With a 4 a.m. wake up, my brother and I got up and ready for our hike down the South Kaibab Trail to the bottom of the Grand Canyon. We drove over to the Backcountry Information Center (BIC) and waited around with two dozen other hikers for the 5am express shuttle over to the trailhead. We arrived at the trailhead and got off to a 5:45 a.m. start just before the sun starting peeking over the canyon walls.
The South Kaibab Trail is seven miles from the South Rim down to the Colorado River at the bottom of the canyon. After a series of switchbacks where we quickly dropped some elevation, the trail leveled out a bit and we got some tremendous views of the canyon as the sun rose and lit up the upper portion of the canyon, leaving the lower portion in shadows. Parts of the trail were steep and exposed, but the views were incredible, almost unreal.
As we hiked down the ridgeline and then around the east side of O'Neill Butte, we stopped at several places to enjoy the views as the morning started to warm up: the aptly named Ooh Aah Point; Skeleton Point (no bones in sight); and Tipoff Point, where we took a rest and ate a snack at the 2-hour mark. After Tipoff, the trail got steep again as it descended to the Colorado River, which we saw long before we got there. At about the 3-hour point, the trail leveled out as we walked through a short rock tunnel and out across the Black Bridge.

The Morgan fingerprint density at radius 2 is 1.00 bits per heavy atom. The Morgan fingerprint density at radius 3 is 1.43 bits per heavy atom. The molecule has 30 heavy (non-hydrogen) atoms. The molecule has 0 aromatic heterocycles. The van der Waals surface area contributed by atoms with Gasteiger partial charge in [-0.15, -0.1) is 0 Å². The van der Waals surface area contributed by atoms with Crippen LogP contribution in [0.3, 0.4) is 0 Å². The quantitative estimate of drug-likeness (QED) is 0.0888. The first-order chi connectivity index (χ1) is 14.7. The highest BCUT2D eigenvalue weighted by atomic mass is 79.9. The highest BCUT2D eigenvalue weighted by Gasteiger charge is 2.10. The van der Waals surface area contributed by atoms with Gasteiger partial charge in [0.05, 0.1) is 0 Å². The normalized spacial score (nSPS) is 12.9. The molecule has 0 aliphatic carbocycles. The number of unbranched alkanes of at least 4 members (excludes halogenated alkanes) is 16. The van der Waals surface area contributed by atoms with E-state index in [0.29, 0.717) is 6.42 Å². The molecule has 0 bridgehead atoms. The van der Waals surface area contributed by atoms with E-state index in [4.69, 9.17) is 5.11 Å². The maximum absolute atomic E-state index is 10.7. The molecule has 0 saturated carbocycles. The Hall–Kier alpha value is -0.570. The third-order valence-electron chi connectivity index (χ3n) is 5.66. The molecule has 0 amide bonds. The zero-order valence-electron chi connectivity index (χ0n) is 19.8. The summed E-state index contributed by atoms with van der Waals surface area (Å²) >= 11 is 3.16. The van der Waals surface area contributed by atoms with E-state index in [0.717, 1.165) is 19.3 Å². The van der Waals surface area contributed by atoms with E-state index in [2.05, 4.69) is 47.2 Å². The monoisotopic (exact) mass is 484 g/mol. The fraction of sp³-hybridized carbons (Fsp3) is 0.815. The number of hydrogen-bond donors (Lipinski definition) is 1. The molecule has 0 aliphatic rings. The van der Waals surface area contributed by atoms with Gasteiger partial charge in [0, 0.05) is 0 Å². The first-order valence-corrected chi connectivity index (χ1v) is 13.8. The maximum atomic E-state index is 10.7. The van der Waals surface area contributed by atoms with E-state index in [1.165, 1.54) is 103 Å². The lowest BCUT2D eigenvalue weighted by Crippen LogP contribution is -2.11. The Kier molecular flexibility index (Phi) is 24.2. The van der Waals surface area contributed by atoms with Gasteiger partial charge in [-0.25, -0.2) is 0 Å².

Across the river, we headed west along a trail by a nice beach area, headed past the Bright Angel Campground, and hiked about a half mile up the North Kaibab Trail along a creek. Surrounded by canyon walls, we walked through an area with some trees and vegetation along the Bright Angel Creek and entered the Phantom Ranch area. Built in the 1920's from natural rock and building supplies hauled in by mule, it is a beautiful and peaceful setting with small cabins, buildings and a central canteen. We celebrated our arrival with a tall, cold cup of lemonade at the canteen and rested in the shade, talking with other hikers.
The day heated up quickly, so we headed back down the trail to the Colorado River and cooled off a bit by walking in the shallows of the 51 degree F water and talking with some of the rafting people (including a couple from Minnesota) that had beached for lunch. We then headed back to Phantom Ranch and then a mile or so up the North Kaibab Trail into an area of the trail known as "The Box" because the canyon walls close in tightly on the trail. Looking to get some relief from the heat, which hit a high of 107 degrees F, we headed back to Phantom Ranch and joined some fellow hikers sitting in the creek - a great way to cool off.
After spending a relaxing afternoon hanging out and drinking lots of water (about three gallons total for each of us that day), we enjoyed a great dinner at the canteen. There are two seatings for dinner - steak at 5pm and beef stew at 6:30 p.m. In a daily feat of logistics excellence, a mule train brings in all of Phantom Ranch's supplies in the morning and departs with trash and mail (one of only two towns in the U.S. that uses mules for mail delivery - we sent postcards home).
After a tasty steak dinner, complete with chocolate cake for dessert, we hung out at the picnic tables outside the canteen and talked with some hikers from Ohio before heading to our dormitory cabin at 9 p.m. for an early bedtime. The dorm cabin had five sets of bunkbeds, so we were able to enjoy a decent night's sleep.
As we had a long hike up the Bright Angel Trail to the South Rim in the morning, we planned on a 4 a.m. wake up so we could get rolling early and beat the heat.